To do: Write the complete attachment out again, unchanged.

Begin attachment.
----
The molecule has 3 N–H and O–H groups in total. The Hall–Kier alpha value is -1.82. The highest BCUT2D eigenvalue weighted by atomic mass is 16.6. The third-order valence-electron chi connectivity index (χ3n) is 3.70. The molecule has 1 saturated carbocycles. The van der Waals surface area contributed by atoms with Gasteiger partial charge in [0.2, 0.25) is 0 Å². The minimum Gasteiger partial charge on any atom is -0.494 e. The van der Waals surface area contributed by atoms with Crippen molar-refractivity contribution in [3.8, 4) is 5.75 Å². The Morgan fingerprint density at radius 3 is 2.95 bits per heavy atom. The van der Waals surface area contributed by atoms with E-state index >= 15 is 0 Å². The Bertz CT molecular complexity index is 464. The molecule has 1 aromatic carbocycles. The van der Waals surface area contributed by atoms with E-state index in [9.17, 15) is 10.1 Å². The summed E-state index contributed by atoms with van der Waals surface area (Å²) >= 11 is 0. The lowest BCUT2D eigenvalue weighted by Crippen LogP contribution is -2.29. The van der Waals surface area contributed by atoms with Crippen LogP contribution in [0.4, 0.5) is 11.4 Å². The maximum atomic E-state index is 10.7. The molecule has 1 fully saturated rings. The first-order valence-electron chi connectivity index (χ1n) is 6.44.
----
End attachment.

The molecule has 3 N–H and O–H groups in total. The Hall–Kier alpha value is -1.82. The highest BCUT2D eigenvalue weighted by atomic mass is 16.6. The third-order valence-electron chi connectivity index (χ3n) is 3.70. The molecule has 1 saturated carbocycles. The van der Waals surface area contributed by atoms with Gasteiger partial charge in [0.2, 0.25) is 0 Å². The minimum Gasteiger partial charge on any atom is -0.494 e. The van der Waals surface area contributed by atoms with Crippen molar-refractivity contribution in [3.8, 4) is 5.75 Å². The Morgan fingerprint density at radius 3 is 2.95 bits per heavy atom. The van der Waals surface area contributed by atoms with E-state index >= 15 is 0 Å². The Bertz CT molecular complexity index is 464. The molecule has 1 aromatic carbocycles. The van der Waals surface area contributed by atoms with E-state index in [9.17, 15) is 10.1 Å². The summed E-state index contributed by atoms with van der Waals surface area (Å²) >= 11 is 0. The lowest BCUT2D eigenvalue weighted by Crippen LogP contribution is -2.29. The van der Waals surface area contributed by atoms with Crippen LogP contribution in [0.4, 0.5) is 11.4 Å². The maximum atomic E-state index is 10.7. The molecule has 1 fully saturated rings. The first-order valence-electron chi connectivity index (χ1n) is 6.44.